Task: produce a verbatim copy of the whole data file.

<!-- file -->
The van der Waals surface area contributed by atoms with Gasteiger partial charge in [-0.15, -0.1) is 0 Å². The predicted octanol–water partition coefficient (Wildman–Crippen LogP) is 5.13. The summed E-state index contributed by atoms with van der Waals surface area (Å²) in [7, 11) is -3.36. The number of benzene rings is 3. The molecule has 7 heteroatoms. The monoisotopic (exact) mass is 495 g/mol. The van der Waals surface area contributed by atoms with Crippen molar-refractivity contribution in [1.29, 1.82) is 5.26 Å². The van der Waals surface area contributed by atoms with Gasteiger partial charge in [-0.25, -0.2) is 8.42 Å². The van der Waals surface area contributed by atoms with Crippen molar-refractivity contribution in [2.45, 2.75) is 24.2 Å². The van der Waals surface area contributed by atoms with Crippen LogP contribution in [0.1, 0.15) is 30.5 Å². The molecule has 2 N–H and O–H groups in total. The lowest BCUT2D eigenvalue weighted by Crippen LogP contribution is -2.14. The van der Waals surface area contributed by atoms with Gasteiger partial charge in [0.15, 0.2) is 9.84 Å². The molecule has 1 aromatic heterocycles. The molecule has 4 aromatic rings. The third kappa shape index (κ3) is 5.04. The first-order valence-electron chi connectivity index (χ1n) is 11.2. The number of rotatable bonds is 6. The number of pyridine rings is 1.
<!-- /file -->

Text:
The van der Waals surface area contributed by atoms with Gasteiger partial charge in [-0.15, -0.1) is 0 Å². The predicted octanol–water partition coefficient (Wildman–Crippen LogP) is 5.13. The summed E-state index contributed by atoms with van der Waals surface area (Å²) in [7, 11) is -3.36. The number of benzene rings is 3. The molecule has 7 heteroatoms. The monoisotopic (exact) mass is 495 g/mol. The van der Waals surface area contributed by atoms with Crippen molar-refractivity contribution in [1.29, 1.82) is 5.26 Å². The van der Waals surface area contributed by atoms with Gasteiger partial charge in [-0.25, -0.2) is 8.42 Å². The van der Waals surface area contributed by atoms with Crippen molar-refractivity contribution in [2.45, 2.75) is 24.2 Å². The van der Waals surface area contributed by atoms with Crippen LogP contribution in [0.1, 0.15) is 30.5 Å². The molecule has 2 N–H and O–H groups in total. The lowest BCUT2D eigenvalue weighted by Crippen LogP contribution is -2.14. The van der Waals surface area contributed by atoms with Gasteiger partial charge in [0.15, 0.2) is 9.84 Å². The molecule has 1 aromatic heterocycles. The molecule has 4 aromatic rings. The third kappa shape index (κ3) is 5.04. The first-order valence-electron chi connectivity index (χ1n) is 11.2. The number of rotatable bonds is 6. The number of pyridine rings is 1.